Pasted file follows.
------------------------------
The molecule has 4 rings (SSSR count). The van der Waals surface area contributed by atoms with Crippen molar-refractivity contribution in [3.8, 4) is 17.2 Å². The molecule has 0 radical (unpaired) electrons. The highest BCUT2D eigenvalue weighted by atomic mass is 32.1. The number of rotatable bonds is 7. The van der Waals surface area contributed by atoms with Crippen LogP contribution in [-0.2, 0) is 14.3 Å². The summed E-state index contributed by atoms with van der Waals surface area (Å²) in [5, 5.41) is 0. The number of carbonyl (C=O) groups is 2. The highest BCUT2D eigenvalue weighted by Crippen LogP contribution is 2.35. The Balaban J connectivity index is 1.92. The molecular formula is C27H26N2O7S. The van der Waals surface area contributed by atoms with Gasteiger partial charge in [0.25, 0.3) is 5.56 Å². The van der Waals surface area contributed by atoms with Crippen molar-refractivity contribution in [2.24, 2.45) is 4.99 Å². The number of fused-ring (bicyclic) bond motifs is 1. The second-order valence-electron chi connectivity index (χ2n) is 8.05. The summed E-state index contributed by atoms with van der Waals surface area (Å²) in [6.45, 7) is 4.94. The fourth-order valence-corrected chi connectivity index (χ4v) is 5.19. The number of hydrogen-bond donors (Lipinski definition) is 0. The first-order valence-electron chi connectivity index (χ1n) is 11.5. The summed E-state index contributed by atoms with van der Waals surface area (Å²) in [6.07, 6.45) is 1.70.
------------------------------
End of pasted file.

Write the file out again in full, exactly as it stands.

The molecule has 4 rings (SSSR count). The van der Waals surface area contributed by atoms with Crippen molar-refractivity contribution in [3.8, 4) is 17.2 Å². The molecule has 0 radical (unpaired) electrons. The highest BCUT2D eigenvalue weighted by atomic mass is 32.1. The number of rotatable bonds is 7. The van der Waals surface area contributed by atoms with Crippen LogP contribution in [-0.2, 0) is 14.3 Å². The summed E-state index contributed by atoms with van der Waals surface area (Å²) in [5, 5.41) is 0. The number of carbonyl (C=O) groups is 2. The highest BCUT2D eigenvalue weighted by Crippen LogP contribution is 2.35. The Balaban J connectivity index is 1.92. The molecular formula is C27H26N2O7S. The van der Waals surface area contributed by atoms with Gasteiger partial charge in [0.25, 0.3) is 5.56 Å². The van der Waals surface area contributed by atoms with Crippen molar-refractivity contribution in [2.24, 2.45) is 4.99 Å². The number of fused-ring (bicyclic) bond motifs is 1. The second-order valence-electron chi connectivity index (χ2n) is 8.05. The summed E-state index contributed by atoms with van der Waals surface area (Å²) in [6.45, 7) is 4.94. The fourth-order valence-corrected chi connectivity index (χ4v) is 5.19. The number of hydrogen-bond donors (Lipinski definition) is 0. The first-order valence-electron chi connectivity index (χ1n) is 11.5. The summed E-state index contributed by atoms with van der Waals surface area (Å²) in [6.07, 6.45) is 1.70.